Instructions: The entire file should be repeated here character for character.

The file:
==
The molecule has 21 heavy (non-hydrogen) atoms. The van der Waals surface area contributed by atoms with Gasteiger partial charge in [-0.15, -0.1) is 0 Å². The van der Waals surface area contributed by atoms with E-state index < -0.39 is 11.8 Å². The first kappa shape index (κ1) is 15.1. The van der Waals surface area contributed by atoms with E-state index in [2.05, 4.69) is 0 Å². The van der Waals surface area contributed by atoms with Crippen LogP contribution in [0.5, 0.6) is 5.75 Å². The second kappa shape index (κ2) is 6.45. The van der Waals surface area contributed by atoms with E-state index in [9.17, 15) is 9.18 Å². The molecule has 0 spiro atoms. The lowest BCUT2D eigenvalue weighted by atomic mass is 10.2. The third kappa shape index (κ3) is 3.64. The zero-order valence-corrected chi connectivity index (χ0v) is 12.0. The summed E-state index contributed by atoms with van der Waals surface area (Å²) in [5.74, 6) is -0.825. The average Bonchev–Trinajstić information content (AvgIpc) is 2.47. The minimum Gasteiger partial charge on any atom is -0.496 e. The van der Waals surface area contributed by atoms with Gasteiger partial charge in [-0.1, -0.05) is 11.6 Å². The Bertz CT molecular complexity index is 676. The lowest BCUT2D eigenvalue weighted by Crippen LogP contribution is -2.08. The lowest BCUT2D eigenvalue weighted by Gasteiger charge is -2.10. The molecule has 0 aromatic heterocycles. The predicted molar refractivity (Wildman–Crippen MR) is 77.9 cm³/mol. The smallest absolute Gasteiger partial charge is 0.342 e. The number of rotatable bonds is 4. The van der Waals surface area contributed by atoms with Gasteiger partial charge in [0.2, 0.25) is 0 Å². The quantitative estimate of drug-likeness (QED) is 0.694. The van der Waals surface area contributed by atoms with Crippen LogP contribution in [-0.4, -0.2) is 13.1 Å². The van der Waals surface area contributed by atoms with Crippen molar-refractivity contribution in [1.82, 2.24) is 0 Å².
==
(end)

The molecule has 21 heavy (non-hydrogen) atoms. The van der Waals surface area contributed by atoms with Gasteiger partial charge in [-0.15, -0.1) is 0 Å². The van der Waals surface area contributed by atoms with E-state index < -0.39 is 11.8 Å². The first kappa shape index (κ1) is 15.1. The van der Waals surface area contributed by atoms with E-state index in [2.05, 4.69) is 0 Å². The van der Waals surface area contributed by atoms with Crippen LogP contribution in [0.5, 0.6) is 5.75 Å². The second kappa shape index (κ2) is 6.45. The van der Waals surface area contributed by atoms with E-state index in [9.17, 15) is 9.18 Å². The molecule has 0 spiro atoms. The lowest BCUT2D eigenvalue weighted by atomic mass is 10.2. The third kappa shape index (κ3) is 3.64. The zero-order valence-corrected chi connectivity index (χ0v) is 12.0. The summed E-state index contributed by atoms with van der Waals surface area (Å²) in [5.74, 6) is -0.825. The average Bonchev–Trinajstić information content (AvgIpc) is 2.47. The minimum Gasteiger partial charge on any atom is -0.496 e. The van der Waals surface area contributed by atoms with Gasteiger partial charge in [-0.1, -0.05) is 11.6 Å². The Bertz CT molecular complexity index is 676. The lowest BCUT2D eigenvalue weighted by Crippen LogP contribution is -2.08. The lowest BCUT2D eigenvalue weighted by Gasteiger charge is -2.10. The molecule has 0 aromatic heterocycles. The predicted molar refractivity (Wildman–Crippen MR) is 77.9 cm³/mol. The smallest absolute Gasteiger partial charge is 0.342 e. The number of rotatable bonds is 4. The van der Waals surface area contributed by atoms with Gasteiger partial charge in [0.2, 0.25) is 0 Å². The quantitative estimate of drug-likeness (QED) is 0.694. The van der Waals surface area contributed by atoms with Crippen LogP contribution in [-0.4, -0.2) is 13.1 Å². The van der Waals surface area contributed by atoms with Crippen molar-refractivity contribution in [1.82, 2.24) is 0 Å².